Casspi thanks Kings after trade to Pelicans: 'Definitely isn't easy'

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Casspi thanks Kings after trade to Pelicans: 'Definitely isn't easy'

The Kings traded Omri Casspi to the New Orleans Pelicans on Monday, prompting the forward to post a heartfelt message on his Instagram account.

I want to thank the Sacramento Kings organization for the opportunity to play basketball in front of the great fans of Sacramento. My wife and I felt in Sacramento like being home and this is something we both will cherish for ever. This definitely isn't easy for me and my family to leave, and you all know how much I love our city, organization and fans but the time has come. I want to wish nothing but success to my Kings. I will definitely will follow and cheer from afar. 
Always a big part of my heart, 
Omri #18

Casspi, 28, averaged 5.9 points, 4.1 rebounds and 18 minutes per game for the Kings this year.

For Vlade Divac, trading DeMarcus Cousins difficult but necessary

For Vlade Divac, trading DeMarcus Cousins difficult but necessary

SACRAMENTO -- The Sacramento Kings had an epiphany. After seven years of trying things with DeMarcus Cousins, it was time to give it a go without him.

Vlade Divac stood in front of a firing squad of reporters Monday afternoon, fielding questions as to how the Kings not only moved on from their franchise player, but carefully maneuvering around why they received so little in return.

“I decided to make a decision at the best time, best offer we had,” Divac said. “Moving forward was very important for us to think about our culture and try to win. You can’t win if you don’t have a culture.”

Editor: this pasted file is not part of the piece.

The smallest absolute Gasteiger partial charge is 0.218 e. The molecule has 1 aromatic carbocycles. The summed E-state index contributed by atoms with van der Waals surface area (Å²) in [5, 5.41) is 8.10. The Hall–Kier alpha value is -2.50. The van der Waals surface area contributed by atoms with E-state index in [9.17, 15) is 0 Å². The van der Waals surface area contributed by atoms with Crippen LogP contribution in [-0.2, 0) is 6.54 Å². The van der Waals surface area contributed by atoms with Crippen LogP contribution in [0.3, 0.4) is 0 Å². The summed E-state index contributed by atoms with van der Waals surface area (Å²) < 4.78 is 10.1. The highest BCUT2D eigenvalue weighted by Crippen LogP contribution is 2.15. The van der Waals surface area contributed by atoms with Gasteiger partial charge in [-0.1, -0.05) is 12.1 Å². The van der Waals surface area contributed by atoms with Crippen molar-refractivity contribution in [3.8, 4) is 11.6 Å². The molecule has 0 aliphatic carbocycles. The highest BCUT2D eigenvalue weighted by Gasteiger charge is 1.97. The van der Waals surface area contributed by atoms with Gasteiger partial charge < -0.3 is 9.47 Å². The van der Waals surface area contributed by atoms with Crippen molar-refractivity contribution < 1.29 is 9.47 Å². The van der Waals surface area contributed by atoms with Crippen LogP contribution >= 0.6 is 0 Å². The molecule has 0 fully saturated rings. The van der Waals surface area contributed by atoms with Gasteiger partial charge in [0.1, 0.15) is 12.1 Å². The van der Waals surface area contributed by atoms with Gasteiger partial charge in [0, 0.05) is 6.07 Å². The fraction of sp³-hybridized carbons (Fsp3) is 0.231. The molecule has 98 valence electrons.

[RATTO: The Ranadive Paradox: Every choice Kings face almost guarantees failure]

Culture was the word of the day and Divac knows a thing or two about that. The sharp move away from both Cousins and veteran Matt Barnes, who was waived to make room for the incoming Buddy Hield, Tyreke Evans and Langston Galloway, set the Kings on a new path.

Divac was quick to point out that Sacramento had a better offer on the table the day before they pulled the trigger to send their star big to New Orleans. But the offer was rescinded, presumably when, according to league sources, teams around the league were informed that Cousins would not sign an extension with a new team, making him a short term rental.

Sacramento went with what they deemed was the best possible offer after collecting information from teams around the league over the past few months. The Kings kept the door open to a potential long term extension with Cousins, but in the end, another six seasons with the talented, but unpredictable big left them with serious questions.

Despite his status as a three-time All-Star and gold medal Olympiad, Cousins still found the waters treacherous with regards to officiating.

According to a league source, the team grew tired of the constant issues on the court. After promising the star big that they had no intentions of moving him during a private meeting on Feb 2, he went out two days later in an overtime win against the Golden State Warriors and picked up his 14th technical foul.

[RELATED: Report: Vivek Ranadive thinks Buddy Hield has Steph Curry potential]

Following the win, Cousins was also fined $25,000 by the league for making an inappropriate statement and gesture towards a Warriors fan in the tunnel.